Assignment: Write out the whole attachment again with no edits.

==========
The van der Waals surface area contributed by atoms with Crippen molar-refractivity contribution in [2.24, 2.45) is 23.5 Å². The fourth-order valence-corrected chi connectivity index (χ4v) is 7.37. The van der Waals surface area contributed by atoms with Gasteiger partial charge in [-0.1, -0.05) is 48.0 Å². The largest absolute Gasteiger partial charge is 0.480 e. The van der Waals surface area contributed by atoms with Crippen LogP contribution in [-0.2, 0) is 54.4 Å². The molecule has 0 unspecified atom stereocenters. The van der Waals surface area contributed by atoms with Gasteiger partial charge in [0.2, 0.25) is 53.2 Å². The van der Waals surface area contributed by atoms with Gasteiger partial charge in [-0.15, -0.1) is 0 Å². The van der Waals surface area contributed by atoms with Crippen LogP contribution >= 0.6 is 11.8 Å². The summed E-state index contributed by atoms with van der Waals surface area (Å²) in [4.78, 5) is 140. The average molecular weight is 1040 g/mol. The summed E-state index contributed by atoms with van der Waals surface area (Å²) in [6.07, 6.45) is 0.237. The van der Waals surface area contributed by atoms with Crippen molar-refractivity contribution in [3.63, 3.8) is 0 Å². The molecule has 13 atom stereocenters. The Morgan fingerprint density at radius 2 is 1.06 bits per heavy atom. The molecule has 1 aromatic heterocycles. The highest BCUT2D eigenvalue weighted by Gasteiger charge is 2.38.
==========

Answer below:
The van der Waals surface area contributed by atoms with Crippen molar-refractivity contribution in [2.24, 2.45) is 23.5 Å². The fourth-order valence-corrected chi connectivity index (χ4v) is 7.37. The van der Waals surface area contributed by atoms with Gasteiger partial charge in [-0.1, -0.05) is 48.0 Å². The largest absolute Gasteiger partial charge is 0.480 e. The van der Waals surface area contributed by atoms with Crippen LogP contribution in [-0.2, 0) is 54.4 Å². The molecule has 0 unspecified atom stereocenters. The van der Waals surface area contributed by atoms with Gasteiger partial charge in [0.2, 0.25) is 53.2 Å². The van der Waals surface area contributed by atoms with Gasteiger partial charge in [-0.15, -0.1) is 0 Å². The van der Waals surface area contributed by atoms with Crippen LogP contribution >= 0.6 is 11.8 Å². The summed E-state index contributed by atoms with van der Waals surface area (Å²) in [4.78, 5) is 140. The average molecular weight is 1040 g/mol. The summed E-state index contributed by atoms with van der Waals surface area (Å²) in [6.07, 6.45) is 0.237. The van der Waals surface area contributed by atoms with Crippen molar-refractivity contribution in [3.63, 3.8) is 0 Å². The molecule has 13 atom stereocenters. The Morgan fingerprint density at radius 2 is 1.06 bits per heavy atom. The molecule has 1 aromatic heterocycles. The highest BCUT2D eigenvalue weighted by Gasteiger charge is 2.38.